It takes anything from a few minutes to 20 minutes, or sometimes even longer, to remove a wisdom tooth.
After your wisdom teeth have been removed, you may have swelling and discomfort, both inside and outside your mouth. Occasionally, some mild bruising is also visible. This is usually worse for the first 3 days, but it can last for up to 2 weeks.
Recovery Following Wisdom Tooth Extraction
The average recovery period lasts between 5 and 7 days, with the gums completely healing between 3 and 4 weeks after the procedure. The recovery period maybe even longer if the jaw becomes damaged during the extraction of the wisdom teeth.
After extraction of the teeth, bleeding typically occurs for around 24 hours. In order to control any bleeding, the patient should place a moist piece of clean gauze on the site of extraction.
This can be done in increments of 45 minutes.
Another effective means of preventing bleeding is with a teabag which contains a tannic acid that has been proven to promote clotting. However, if the bleeding continues for longer than it should, they should consult a dentist or oral surgeon.
Swelling of the face is common after the extraction of wisdom teeth. In order to relieve facial swelling, ice can be applied to the area.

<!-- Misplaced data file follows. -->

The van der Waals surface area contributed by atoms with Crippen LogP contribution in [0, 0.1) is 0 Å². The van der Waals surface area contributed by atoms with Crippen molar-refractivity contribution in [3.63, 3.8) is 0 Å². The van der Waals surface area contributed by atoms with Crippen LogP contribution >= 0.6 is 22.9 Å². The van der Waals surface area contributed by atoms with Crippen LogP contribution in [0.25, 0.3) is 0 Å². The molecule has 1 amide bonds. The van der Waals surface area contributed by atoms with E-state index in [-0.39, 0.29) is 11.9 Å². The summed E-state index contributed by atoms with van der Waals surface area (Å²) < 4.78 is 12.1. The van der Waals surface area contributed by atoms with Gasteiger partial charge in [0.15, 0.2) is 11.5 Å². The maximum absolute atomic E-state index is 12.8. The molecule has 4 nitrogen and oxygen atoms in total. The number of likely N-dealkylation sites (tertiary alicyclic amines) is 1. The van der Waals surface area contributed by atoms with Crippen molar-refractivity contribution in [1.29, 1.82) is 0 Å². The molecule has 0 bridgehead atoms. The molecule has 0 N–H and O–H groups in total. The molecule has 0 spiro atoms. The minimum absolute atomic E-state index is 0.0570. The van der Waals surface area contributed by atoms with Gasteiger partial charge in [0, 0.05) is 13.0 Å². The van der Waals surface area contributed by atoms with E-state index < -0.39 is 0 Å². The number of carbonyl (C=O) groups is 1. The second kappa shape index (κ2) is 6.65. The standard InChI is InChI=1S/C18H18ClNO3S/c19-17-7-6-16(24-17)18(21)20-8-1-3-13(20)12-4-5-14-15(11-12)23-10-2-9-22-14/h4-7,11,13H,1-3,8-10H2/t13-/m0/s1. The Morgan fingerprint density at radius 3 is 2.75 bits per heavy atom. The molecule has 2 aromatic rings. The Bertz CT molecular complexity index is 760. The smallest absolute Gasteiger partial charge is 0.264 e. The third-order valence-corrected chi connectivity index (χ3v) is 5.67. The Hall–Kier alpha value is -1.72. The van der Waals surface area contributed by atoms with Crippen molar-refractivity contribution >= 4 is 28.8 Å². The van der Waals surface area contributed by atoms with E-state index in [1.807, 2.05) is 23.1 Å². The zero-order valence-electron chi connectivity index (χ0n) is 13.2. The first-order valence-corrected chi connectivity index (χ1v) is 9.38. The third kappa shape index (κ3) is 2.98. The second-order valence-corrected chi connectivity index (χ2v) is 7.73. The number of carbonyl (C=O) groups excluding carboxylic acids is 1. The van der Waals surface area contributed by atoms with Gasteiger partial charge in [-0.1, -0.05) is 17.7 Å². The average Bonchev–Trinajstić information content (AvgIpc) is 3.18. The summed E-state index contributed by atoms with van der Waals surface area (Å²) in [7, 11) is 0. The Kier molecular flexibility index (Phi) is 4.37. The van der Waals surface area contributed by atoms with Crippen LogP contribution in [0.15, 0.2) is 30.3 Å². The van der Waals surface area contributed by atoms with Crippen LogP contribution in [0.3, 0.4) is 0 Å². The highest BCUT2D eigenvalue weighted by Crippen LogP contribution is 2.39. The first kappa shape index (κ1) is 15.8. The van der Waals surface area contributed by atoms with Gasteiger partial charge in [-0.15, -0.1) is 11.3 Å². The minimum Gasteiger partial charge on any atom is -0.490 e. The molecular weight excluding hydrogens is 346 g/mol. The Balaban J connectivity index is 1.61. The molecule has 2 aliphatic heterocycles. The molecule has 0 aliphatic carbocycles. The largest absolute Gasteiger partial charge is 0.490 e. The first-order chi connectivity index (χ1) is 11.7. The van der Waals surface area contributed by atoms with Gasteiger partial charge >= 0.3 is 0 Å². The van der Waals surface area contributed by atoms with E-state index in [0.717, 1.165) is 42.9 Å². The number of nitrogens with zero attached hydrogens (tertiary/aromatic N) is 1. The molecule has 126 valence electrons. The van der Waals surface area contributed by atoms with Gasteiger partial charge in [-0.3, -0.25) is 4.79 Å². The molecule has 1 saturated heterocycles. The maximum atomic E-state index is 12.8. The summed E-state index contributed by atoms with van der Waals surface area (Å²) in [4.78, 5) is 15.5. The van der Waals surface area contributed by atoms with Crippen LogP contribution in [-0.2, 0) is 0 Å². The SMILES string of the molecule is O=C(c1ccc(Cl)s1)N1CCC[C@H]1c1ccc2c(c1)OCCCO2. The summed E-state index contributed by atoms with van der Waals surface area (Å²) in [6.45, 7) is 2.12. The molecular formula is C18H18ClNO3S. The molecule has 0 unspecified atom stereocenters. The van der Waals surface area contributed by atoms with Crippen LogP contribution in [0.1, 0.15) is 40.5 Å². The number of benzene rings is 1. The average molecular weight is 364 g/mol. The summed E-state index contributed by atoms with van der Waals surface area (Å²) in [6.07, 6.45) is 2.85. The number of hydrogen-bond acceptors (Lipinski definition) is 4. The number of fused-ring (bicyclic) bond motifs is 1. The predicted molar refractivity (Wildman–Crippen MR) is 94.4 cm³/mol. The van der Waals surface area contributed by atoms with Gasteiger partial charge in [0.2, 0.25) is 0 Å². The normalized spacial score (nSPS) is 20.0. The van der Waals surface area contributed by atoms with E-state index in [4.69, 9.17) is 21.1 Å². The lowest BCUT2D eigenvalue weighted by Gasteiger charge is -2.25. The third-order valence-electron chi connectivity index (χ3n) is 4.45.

The ice can be applied for a period of 10 minutes and then removed for a period of 20 minutes. This can be repeated as often as necessary.
The dental surgeon may also prescribe pain medications and antibiotics if necessary in order to relieve pain and prevent infection in the surrounding tissue.
Your wisdom teeth don’t usually need to be removed if they’re impacted but aren’t causing any problems. This is because there’s no proven benefit of doing this and it carries the risk of complications.
Sometimes, wisdom teeth that have become impacted or haven’t fully broken through the surface of the gum can cause dental problems.
Food and bacteria can get trapped around the edge of the wisdom teeth, causing a build-up of plaque, which can lead to:
tooth decay (dental caries)
gum disease (also called gingivitis or periodontal disease)
pericoronitis – when plaque causes an infection of the soft tissue that surrounds the tooth
cellulitis – a bacterial infection in the cheek, tongue, or throat
abscess – a collection of pus in your wisdom teeth or the surrounding tissue as a result of a bacterial infection
cysts and benign growths–rarely, a wisdom tooth that hasn’t cut through the gum develops a cyst (a fluid-filled swelling)
Many of these problems can be treated with antibiotics and antiseptic mouthwash.
We usually recommend wisdom teeth removal when other treatments haven’t worked.
Dentists and surgeons follow nationally approved guidelines for the removal of wisdom teeth.